eHealthMe - Personalized health information & community eHealthMe - Personalized health information & community

Personalized health information & community

  Tools   Community
All drugs: A B C D E F G H I J K L M N O P Q R S T U V W X Y Z
All conditions: A B C D E F G H I J K L M N O P Q R S T U V W X Y Z

Check symptoms       Ask question       Write review       Answered/ Unanswered       Reviews       WellConnected

Celexa, Klonopin, Promethazine Hydrochloride And Dextromethorphan Hydrobromide for a 50-year old woman





Summary: 30 female patients aged 50 (±5) who take the same drugs are studied.

This is a personalized study for a 50 year old female patient who has Depression Postmenopausal, Anxiety, Cough. The study is created by eHealthMe based on reports from FDA and social media.

What are the drugs

Celexa has active ingredients of citalopram hydrobromide. It is often used in depression. (view latest outcomes from 30,706 users)

Klonopin has active ingredients of clonazepam. It is often used in stress and anxiety. (latest outcomes from Klonopin 31,277 users)

Promethazine hydrochloride and dextromethorphan hydrobromide has active ingredients of dextromethorphan hydrobromide; promethazine hydrochloride. It is often used in cough. (latest outcomes from Promethazine hydrochloride and dextromethorphan hydrobromide 88 users)

What are the conditions

Depression postmenopausal (depression during menopause is a mood disorder characterized by symptoms of persistent sadness, and apathy, as well as physical symptoms) can be treated by Cymbalta, Zoloft, Lexapro, Effexor Xr, Prozac, Celexa. (latest reports from Depression Postmenopausal 454 patients)

Anxiety can be treated by Xanax, Klonopin, Clonazepam, Lexapro, Ativan, Lorazepam. (latest reports from Anxiety 197,075 patients)

Cough can be treated by Benzonatate, Delsym, Mucinex Dm, Tussionex Pennkinetic, Mucinex, Prometh W/ Dextromethorphan. (latest reports from Cough 73,998 patients)

On Nov, 21, 2014: 30 females aged 46 (±5) who take Celexa, Klonopin, Promethazine Hydrochloride And Dextromethorphan Hydrobromide are studied

Celexa, Klonopin, Promethazine Hydrochloride And Dextromethorphan Hydrobromide outcomes

Information of the patient in this study:

Age: 46

Gender: female

Conditions: Depression Postmenopausal, Anxiety, Cough

Drugs taking:
- Celexa - EQ 10MG BASE (citalopram hydrobromide): used for 2 - 5 years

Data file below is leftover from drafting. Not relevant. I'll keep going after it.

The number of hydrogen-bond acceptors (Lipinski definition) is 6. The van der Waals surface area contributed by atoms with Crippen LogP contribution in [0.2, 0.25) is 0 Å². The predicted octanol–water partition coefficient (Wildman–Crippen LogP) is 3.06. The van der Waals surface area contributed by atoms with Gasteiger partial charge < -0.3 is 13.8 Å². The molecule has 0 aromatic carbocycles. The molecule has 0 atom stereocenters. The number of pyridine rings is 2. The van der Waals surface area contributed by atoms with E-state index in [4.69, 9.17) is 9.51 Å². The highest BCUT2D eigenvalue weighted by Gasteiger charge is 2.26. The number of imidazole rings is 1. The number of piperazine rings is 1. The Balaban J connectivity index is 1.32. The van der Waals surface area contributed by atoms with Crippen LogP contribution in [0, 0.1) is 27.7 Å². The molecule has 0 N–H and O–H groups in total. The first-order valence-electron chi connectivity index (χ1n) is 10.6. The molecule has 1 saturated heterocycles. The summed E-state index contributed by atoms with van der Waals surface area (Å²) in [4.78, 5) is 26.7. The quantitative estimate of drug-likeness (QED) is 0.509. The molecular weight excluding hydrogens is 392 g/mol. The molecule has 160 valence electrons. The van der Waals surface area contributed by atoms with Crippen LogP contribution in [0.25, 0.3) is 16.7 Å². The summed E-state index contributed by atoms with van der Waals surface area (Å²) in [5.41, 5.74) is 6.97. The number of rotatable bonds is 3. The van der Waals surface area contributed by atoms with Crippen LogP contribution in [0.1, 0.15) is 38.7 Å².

- Klonopin - 0.5MG (clonazepam): used for 2 - 5 years
- Promethazine Hydrochloride And Dextromethorphan Hydrobromide - 15MG/5ML;6.25MG/5ML (dextromethorphan hydrobromide; promethazine hydrochloride): used for < 1 month

eHealthMe real world results:

Drug effectiveness over time :

n/a

Most common drug interactions over time * :

< 1 month1 - 6 months6 - 12 months1 - 2 years2 - 5 years5 - 10 years10+ yearsnot specified
n/an/an/an/an/an/an/aDiabetes Mellitus (diabetes, caused by a deficiency of the pancreatic hormone insulin)
Kidney Infection
Sinusitis (inflammation of sinus)
Malaise (a feeling of general discomfort or uneasiness)
Type 2 Diabetes Mellitus
Weight Decreased
Abdominal Pain
Completed Suicide (act of taking one's own life)
Urticaria (rash of round, red welts on the skin that itch intensely)
Renal Disorder (kidney disease)

* Some reports may have incomplete information.

How to use the study: print a copy of the study and bring it to your health teams to ensure drug risks and benefits are fully discussed and understood.

You can also:

You are not alone! Join a related mobile support group:
- support group for people who have Anxiety
- support group for people who have Cough
- support group for people who have Depression Postmenopausal
- support group for people who take Celexa
- support group for people who take Klonopin
- support group for people who take Promethazine Hydrochloride And Dextromethorphan Hydrobromide

Recent conversations of related support groups:

Can you answer these questions (Ask a question):

More questions for: Anxiety, Cough, Depression Postmenopausal

You may be interested at these reviews (Write a review):

  • Panic after using flonase